San Francisco


Drama / Musical / Romance

Rotten Tomatoes Critics - Certified Fresh 92%
Rotten Tomatoes Audience - Upright 70%
IMDb Rating 7.2 10 4


Downloaded times
March 16, 2021



Clark Gable as Jerry 'Babe' Stewart
D.W. Griffith as Orchestra Conductor
Robert J. Wilke as Chief Five Barrels
Spencer Tracy as Adam Bonner
720p.BLU 1080p.BLU
1.04 GB
English 2.0
23.976 fps
115 min
P/S N/A / N/A
1.92 GB
English 2.0
23.976 fps
115 min
P/S N/A / N/A

Movie Reviews

Reviewed by jpdoherty 8 / 10 / 10

Splendid, Engaging Romantic Drama From The Thirties Endures.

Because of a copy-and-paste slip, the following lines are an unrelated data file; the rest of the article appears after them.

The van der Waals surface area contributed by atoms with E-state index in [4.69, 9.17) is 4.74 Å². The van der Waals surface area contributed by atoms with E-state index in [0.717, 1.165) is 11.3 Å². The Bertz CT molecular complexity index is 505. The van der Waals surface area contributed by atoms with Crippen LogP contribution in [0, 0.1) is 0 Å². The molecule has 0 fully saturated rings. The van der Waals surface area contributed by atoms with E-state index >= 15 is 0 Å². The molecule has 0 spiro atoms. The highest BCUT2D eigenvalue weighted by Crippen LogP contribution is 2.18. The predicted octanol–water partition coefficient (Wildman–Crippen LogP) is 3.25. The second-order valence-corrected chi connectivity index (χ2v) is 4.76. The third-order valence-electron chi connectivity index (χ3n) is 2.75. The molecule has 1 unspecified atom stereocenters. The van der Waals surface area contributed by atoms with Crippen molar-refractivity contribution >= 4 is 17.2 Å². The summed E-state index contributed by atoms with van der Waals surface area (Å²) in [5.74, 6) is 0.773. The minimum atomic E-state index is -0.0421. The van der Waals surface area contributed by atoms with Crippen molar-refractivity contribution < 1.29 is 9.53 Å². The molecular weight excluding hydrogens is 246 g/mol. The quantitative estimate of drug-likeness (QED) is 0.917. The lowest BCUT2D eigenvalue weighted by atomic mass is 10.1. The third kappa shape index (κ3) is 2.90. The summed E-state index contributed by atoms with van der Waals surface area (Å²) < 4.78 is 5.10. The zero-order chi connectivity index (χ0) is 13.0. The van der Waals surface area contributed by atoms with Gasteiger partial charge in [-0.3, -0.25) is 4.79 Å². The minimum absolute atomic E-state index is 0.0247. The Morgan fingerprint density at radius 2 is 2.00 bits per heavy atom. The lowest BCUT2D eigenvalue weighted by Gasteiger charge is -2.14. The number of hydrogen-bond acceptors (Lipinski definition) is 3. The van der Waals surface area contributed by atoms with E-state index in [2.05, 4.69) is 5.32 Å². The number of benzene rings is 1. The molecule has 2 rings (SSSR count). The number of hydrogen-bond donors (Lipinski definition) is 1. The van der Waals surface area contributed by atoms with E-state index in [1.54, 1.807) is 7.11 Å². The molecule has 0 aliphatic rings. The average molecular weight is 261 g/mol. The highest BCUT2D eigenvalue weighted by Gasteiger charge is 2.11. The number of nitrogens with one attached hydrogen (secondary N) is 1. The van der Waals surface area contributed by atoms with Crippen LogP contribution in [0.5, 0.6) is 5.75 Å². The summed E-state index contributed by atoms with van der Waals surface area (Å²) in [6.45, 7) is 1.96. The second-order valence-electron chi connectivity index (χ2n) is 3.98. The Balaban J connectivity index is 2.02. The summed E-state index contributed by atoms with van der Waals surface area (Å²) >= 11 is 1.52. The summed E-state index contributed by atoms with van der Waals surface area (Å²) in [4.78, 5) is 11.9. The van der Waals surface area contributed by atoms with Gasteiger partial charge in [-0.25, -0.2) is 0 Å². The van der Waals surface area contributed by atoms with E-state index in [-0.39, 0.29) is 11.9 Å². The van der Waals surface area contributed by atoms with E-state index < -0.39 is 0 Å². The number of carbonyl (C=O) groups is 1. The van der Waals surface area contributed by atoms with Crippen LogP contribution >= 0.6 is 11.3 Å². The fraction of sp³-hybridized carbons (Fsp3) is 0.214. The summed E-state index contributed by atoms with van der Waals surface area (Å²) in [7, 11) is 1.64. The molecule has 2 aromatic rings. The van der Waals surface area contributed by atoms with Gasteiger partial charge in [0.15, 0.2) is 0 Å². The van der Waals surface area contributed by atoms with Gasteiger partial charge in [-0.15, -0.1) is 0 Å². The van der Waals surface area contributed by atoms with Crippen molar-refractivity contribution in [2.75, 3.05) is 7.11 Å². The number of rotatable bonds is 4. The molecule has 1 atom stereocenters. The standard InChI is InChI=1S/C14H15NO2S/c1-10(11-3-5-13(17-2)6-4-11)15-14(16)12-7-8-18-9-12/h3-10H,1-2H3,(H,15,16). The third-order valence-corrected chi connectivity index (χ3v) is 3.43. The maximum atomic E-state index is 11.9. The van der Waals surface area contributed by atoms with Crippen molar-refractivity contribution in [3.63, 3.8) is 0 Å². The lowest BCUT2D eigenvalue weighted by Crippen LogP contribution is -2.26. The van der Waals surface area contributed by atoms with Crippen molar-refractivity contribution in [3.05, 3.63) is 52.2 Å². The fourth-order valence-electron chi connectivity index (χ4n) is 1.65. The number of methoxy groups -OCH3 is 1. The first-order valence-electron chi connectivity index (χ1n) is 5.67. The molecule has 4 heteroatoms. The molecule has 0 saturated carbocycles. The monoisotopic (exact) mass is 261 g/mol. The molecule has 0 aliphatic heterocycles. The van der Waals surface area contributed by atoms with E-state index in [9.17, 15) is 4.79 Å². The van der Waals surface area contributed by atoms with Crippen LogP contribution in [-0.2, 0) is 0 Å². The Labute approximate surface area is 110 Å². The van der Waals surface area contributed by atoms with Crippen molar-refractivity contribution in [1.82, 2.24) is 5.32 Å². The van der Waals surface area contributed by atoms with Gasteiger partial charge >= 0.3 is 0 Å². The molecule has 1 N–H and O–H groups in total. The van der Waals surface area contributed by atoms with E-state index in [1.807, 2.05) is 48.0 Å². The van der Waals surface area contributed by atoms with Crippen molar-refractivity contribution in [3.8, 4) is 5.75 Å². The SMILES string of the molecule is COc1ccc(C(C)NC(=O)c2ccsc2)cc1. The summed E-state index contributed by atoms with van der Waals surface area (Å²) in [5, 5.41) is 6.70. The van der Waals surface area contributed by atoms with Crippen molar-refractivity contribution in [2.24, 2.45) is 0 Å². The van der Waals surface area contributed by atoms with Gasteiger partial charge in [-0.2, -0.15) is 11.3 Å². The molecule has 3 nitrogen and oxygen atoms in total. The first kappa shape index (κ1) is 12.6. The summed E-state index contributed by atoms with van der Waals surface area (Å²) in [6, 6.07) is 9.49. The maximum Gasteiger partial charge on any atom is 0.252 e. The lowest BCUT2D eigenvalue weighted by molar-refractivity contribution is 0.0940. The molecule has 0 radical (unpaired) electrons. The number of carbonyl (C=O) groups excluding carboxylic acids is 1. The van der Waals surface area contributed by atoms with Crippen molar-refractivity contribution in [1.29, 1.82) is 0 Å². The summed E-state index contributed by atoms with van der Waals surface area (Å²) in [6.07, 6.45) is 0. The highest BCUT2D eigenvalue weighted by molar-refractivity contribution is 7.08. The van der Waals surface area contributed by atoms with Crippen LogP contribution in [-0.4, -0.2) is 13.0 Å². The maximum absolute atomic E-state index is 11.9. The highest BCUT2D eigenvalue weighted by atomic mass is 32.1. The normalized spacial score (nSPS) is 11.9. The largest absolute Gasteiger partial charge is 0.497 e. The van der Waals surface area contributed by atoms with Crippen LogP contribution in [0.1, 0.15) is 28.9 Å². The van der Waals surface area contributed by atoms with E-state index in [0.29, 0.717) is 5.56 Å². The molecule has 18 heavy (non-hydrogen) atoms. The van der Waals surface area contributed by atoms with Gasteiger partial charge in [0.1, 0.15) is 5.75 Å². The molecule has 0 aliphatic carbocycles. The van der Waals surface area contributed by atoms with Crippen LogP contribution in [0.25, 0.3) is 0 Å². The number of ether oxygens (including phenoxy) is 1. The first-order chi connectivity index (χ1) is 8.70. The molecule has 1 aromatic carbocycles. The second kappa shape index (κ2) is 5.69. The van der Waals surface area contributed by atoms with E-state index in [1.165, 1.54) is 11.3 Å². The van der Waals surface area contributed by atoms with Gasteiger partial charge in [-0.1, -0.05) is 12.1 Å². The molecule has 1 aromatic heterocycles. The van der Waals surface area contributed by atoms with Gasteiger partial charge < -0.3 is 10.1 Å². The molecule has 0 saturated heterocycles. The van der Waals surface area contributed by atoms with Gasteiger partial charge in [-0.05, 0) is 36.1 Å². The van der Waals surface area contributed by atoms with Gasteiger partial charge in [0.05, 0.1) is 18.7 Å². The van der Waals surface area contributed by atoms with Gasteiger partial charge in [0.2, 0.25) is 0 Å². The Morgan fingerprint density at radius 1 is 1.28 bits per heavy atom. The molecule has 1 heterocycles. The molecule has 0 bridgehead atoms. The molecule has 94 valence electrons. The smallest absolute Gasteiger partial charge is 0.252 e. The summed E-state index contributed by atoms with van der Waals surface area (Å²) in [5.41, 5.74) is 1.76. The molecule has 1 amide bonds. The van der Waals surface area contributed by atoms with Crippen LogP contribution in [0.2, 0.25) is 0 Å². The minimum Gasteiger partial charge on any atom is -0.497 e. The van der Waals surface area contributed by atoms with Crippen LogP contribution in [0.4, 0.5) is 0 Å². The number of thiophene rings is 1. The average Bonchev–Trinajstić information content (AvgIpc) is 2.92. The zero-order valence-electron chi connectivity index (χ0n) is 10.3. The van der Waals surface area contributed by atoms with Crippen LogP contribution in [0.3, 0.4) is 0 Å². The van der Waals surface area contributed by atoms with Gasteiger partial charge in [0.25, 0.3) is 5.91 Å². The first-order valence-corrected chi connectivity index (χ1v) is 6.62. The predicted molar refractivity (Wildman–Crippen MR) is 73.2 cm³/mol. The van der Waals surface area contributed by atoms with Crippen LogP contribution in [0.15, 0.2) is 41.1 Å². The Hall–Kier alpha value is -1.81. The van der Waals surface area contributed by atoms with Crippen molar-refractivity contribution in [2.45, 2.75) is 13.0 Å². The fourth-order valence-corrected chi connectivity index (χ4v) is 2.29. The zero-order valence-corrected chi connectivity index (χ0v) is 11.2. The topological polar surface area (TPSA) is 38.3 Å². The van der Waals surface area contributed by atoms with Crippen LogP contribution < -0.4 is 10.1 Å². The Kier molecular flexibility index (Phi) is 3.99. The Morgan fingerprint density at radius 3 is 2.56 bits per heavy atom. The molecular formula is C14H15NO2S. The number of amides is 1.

Alongside "Gone With The Wind" MGM's SAN FRANCISCO (1936) is without doubt the finest romantic drama to emanate from Hollywood in the thirties. A movie that had everything going for it - a splendid story and script, a superb star in Clark Gable, a beautiful actress with an arresting singing voice in Jeanette MacDonald, wonderful songs and an earthquake sequence that will not only knock your socks off but can stand up proudly beside anything that computer graphics can conjure up today. The picture also was the most sensational profit making movie of 1936 speeding past "The Great Ziegfeld" from the same year. Produced for the studio by John Emerson and Bernard Hyman it was directed with great punch and attention to detail by W.S.Van Duke. The Perfectly handled screenplay was written by Anita Loos from a story by Robert Hopkins and the crisp monochrome cinematography was by Oliver T. Marsh. It is 1905 in San Fransico and Blackie Norton (Clark Gable) runs "The Paradise" a not too respectable night club on the rowdy Barbary Coast. A girl Mary Blake (Jeanette MacDonald) arrives in the city from the country looking for a job singing. She approaches Norton who interviews her and is very taken by both her beauty and her prowess as a singer. He hires her and in the following weeks they fall in love but Blackie comes up against some competition from Jack Burly (Jack Holt) the wealthy owner of the Tivoli opera house. Burly falls for Mary too and wants to buy out her contract from Norton to have her sing in the opera. But Norton refuses and is not for turning. However after an altercation with Blackie she walks out on him and goes to the Tivoli where she becomes a singing sensation. Still in love with Blackie she however sees no future with him and just as she becomes engaged to Burly a tremendous earthquake wreaks havoc on the great city. The picture ends with the death of thousands of citizens including Jack Burly and an injured Blackie searching through every bit of rubble for Mary before eventually finding her alive and well and leading the survivors singing the hymn "Nearer My God To Thee" in a makeshift camp outside the destroyed city. Performances are top notch throughout the movie. Gable is terrific as the flamboyant Blackie Norton. His role looking every bit like a dry run for his Rhett Butler three years later. Excellent too is the inviting and quite lovely Jeanette MacDonald. The vivacious lady is simply electric! She just lights up the screen and delights us with her mellifluous singing voice in renditions of arias from Gounod's FAUST, Verdi's LA TRAVIATA, Nacio Herb Brown's lovely WOULD YOU and the rousing title song SAN FRANCISCO written by Polish composer Bronislau Kaper who was just starting out on his illustrious film music career at MGM. The song would become a hit and remains to this day the city's favoured anthem. Of course the real star of the picture is the special effects with the climactic earthquake sequence. Designed and implemented by Russian montage expert Slavko Vorkapach it remains an amazing achievement for thirties cinema which can still manage to excite and frighten today with just as much impact as anything in modern film. It is almost inconceivable that a seventy five year old movie can remain such a firm favourite which it steadfastly has maintained over the years. The film was nominated for four Acadamy Awards (winning one for sound recording), has a beautiful screenplay, is wonderfully directed and besides the lovely songs from the attractive Miss MacDonald contains some moments of real charm especially the scenes with the two principles. SAN FRANCISCO is a great and fascinating film from vintage Hollywood and looks like it will continue to be one of the most fondly remembered movies of all time.